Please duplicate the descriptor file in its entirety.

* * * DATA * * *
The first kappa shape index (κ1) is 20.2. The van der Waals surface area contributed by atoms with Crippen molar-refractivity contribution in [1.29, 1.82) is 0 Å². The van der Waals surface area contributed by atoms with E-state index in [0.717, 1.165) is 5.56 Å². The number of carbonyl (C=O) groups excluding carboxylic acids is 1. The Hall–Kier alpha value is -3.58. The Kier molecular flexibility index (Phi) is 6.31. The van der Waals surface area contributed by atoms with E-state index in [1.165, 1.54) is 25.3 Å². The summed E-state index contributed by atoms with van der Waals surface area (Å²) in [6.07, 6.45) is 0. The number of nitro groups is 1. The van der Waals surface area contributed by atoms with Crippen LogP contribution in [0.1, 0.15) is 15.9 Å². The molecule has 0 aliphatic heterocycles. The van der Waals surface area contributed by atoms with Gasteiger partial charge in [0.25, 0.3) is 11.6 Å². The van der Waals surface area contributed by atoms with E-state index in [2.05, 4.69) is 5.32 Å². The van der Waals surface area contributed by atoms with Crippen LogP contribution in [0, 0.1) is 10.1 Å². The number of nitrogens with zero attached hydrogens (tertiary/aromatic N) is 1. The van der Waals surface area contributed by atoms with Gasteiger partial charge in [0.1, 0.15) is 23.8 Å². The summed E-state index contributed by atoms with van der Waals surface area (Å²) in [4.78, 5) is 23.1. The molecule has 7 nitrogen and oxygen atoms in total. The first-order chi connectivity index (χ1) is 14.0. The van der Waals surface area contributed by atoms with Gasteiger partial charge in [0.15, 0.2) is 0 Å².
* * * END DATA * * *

The first kappa shape index (κ1) is 20.2. The van der Waals surface area contributed by atoms with Crippen molar-refractivity contribution in [1.29, 1.82) is 0 Å². The van der Waals surface area contributed by atoms with E-state index in [0.717, 1.165) is 5.56 Å². The number of carbonyl (C=O) groups excluding carboxylic acids is 1. The Hall–Kier alpha value is -3.58. The Kier molecular flexibility index (Phi) is 6.31. The van der Waals surface area contributed by atoms with E-state index in [1.165, 1.54) is 25.3 Å². The summed E-state index contributed by atoms with van der Waals surface area (Å²) in [6.07, 6.45) is 0. The number of nitro groups is 1. The van der Waals surface area contributed by atoms with Crippen LogP contribution in [0.1, 0.15) is 15.9 Å². The molecule has 0 aliphatic heterocycles. The van der Waals surface area contributed by atoms with Gasteiger partial charge in [0.25, 0.3) is 11.6 Å². The van der Waals surface area contributed by atoms with E-state index in [2.05, 4.69) is 5.32 Å². The van der Waals surface area contributed by atoms with Crippen LogP contribution in [0, 0.1) is 10.1 Å². The number of nitrogens with zero attached hydrogens (tertiary/aromatic N) is 1. The van der Waals surface area contributed by atoms with Gasteiger partial charge in [0.1, 0.15) is 23.8 Å². The summed E-state index contributed by atoms with van der Waals surface area (Å²) in [4.78, 5) is 23.1. The molecule has 7 nitrogen and oxygen atoms in total. The first-order chi connectivity index (χ1) is 14.0. The van der Waals surface area contributed by atoms with Gasteiger partial charge in [0.15, 0.2) is 0 Å².